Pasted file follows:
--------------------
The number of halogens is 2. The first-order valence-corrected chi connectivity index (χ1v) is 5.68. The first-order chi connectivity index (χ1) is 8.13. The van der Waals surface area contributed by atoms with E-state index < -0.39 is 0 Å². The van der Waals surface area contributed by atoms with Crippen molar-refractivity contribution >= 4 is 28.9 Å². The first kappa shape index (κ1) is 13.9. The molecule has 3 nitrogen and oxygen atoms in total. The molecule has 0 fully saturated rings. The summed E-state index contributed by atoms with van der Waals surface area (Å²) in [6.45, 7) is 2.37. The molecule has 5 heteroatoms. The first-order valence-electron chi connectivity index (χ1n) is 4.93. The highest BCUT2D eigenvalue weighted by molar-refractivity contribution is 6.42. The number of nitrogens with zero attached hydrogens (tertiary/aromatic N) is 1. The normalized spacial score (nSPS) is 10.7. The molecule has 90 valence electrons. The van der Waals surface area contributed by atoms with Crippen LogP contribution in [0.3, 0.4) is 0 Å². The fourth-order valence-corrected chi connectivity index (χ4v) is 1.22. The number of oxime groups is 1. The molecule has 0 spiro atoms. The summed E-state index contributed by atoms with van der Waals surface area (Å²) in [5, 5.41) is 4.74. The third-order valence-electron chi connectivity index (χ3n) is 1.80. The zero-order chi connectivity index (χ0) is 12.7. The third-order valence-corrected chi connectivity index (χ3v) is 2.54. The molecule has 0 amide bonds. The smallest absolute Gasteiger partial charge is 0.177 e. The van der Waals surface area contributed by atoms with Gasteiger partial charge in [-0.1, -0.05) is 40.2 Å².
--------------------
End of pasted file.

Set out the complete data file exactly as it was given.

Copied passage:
The number of halogens is 2. The first-order valence-corrected chi connectivity index (χ1v) is 5.68. The first-order chi connectivity index (χ1) is 8.13. The van der Waals surface area contributed by atoms with E-state index < -0.39 is 0 Å². The van der Waals surface area contributed by atoms with Crippen molar-refractivity contribution >= 4 is 28.9 Å². The first kappa shape index (κ1) is 13.9. The molecule has 3 nitrogen and oxygen atoms in total. The molecule has 0 fully saturated rings. The summed E-state index contributed by atoms with van der Waals surface area (Å²) in [6.45, 7) is 2.37. The molecule has 5 heteroatoms. The first-order valence-electron chi connectivity index (χ1n) is 4.93. The highest BCUT2D eigenvalue weighted by molar-refractivity contribution is 6.42. The number of nitrogens with zero attached hydrogens (tertiary/aromatic N) is 1. The normalized spacial score (nSPS) is 10.7. The molecule has 90 valence electrons. The van der Waals surface area contributed by atoms with Crippen LogP contribution in [0.3, 0.4) is 0 Å². The fourth-order valence-corrected chi connectivity index (χ4v) is 1.22. The number of oxime groups is 1. The molecule has 0 spiro atoms. The summed E-state index contributed by atoms with van der Waals surface area (Å²) in [5, 5.41) is 4.74. The third-order valence-electron chi connectivity index (χ3n) is 1.80. The zero-order chi connectivity index (χ0) is 12.7. The third-order valence-corrected chi connectivity index (χ3v) is 2.54. The molecule has 0 amide bonds. The smallest absolute Gasteiger partial charge is 0.177 e. The van der Waals surface area contributed by atoms with Gasteiger partial charge in [-0.1, -0.05) is 40.2 Å².